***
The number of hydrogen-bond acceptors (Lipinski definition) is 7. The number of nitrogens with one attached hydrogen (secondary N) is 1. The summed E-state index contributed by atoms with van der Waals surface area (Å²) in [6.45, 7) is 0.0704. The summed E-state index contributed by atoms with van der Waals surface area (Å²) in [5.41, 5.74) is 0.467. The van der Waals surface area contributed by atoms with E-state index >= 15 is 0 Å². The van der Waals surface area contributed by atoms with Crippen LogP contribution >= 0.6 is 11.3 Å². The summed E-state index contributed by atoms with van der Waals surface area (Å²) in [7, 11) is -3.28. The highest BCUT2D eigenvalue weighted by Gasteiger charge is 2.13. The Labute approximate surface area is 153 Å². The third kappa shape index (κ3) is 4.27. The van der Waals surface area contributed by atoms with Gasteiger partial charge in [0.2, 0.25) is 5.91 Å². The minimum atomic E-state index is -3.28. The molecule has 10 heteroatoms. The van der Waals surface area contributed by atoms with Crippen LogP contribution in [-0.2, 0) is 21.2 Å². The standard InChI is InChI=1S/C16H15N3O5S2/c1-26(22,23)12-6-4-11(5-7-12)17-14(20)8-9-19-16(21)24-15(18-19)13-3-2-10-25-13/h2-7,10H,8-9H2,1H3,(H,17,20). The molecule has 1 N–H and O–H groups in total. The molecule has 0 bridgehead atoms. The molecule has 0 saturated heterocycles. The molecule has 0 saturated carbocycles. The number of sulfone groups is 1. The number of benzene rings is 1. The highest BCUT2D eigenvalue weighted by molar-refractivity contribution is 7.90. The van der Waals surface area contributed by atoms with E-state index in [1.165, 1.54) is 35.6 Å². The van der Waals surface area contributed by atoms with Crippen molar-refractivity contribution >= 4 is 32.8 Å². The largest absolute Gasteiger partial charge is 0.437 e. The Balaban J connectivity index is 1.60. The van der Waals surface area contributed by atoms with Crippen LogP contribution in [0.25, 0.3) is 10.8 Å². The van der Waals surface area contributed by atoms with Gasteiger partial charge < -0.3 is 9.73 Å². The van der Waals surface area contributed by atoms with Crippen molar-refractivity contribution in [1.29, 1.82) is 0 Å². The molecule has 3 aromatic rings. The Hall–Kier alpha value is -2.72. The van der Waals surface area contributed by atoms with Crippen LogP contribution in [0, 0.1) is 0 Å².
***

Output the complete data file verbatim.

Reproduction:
The number of hydrogen-bond acceptors (Lipinski definition) is 7. The number of nitrogens with one attached hydrogen (secondary N) is 1. The summed E-state index contributed by atoms with van der Waals surface area (Å²) in [6.45, 7) is 0.0704. The summed E-state index contributed by atoms with van der Waals surface area (Å²) in [5.41, 5.74) is 0.467. The van der Waals surface area contributed by atoms with E-state index >= 15 is 0 Å². The van der Waals surface area contributed by atoms with Crippen LogP contribution >= 0.6 is 11.3 Å². The summed E-state index contributed by atoms with van der Waals surface area (Å²) in [7, 11) is -3.28. The highest BCUT2D eigenvalue weighted by Gasteiger charge is 2.13. The Labute approximate surface area is 153 Å². The third kappa shape index (κ3) is 4.27. The van der Waals surface area contributed by atoms with Gasteiger partial charge in [0.2, 0.25) is 5.91 Å². The minimum atomic E-state index is -3.28. The molecule has 10 heteroatoms. The van der Waals surface area contributed by atoms with Crippen LogP contribution in [-0.2, 0) is 21.2 Å². The standard InChI is InChI=1S/C16H15N3O5S2/c1-26(22,23)12-6-4-11(5-7-12)17-14(20)8-9-19-16(21)24-15(18-19)13-3-2-10-25-13/h2-7,10H,8-9H2,1H3,(H,17,20). The molecule has 1 N–H and O–H groups in total. The molecule has 0 bridgehead atoms. The molecule has 0 saturated heterocycles. The molecule has 0 saturated carbocycles. The number of sulfone groups is 1. The number of benzene rings is 1. The highest BCUT2D eigenvalue weighted by molar-refractivity contribution is 7.90. The van der Waals surface area contributed by atoms with E-state index in [1.165, 1.54) is 35.6 Å². The van der Waals surface area contributed by atoms with Crippen molar-refractivity contribution >= 4 is 32.8 Å². The largest absolute Gasteiger partial charge is 0.437 e. The Balaban J connectivity index is 1.60. The van der Waals surface area contributed by atoms with Crippen LogP contribution in [0.25, 0.3) is 10.8 Å². The van der Waals surface area contributed by atoms with Gasteiger partial charge < -0.3 is 9.73 Å². The van der Waals surface area contributed by atoms with Crippen molar-refractivity contribution in [1.29, 1.82) is 0 Å². The molecule has 3 aromatic rings. The Hall–Kier alpha value is -2.72. The van der Waals surface area contributed by atoms with Crippen LogP contribution in [0, 0.1) is 0 Å².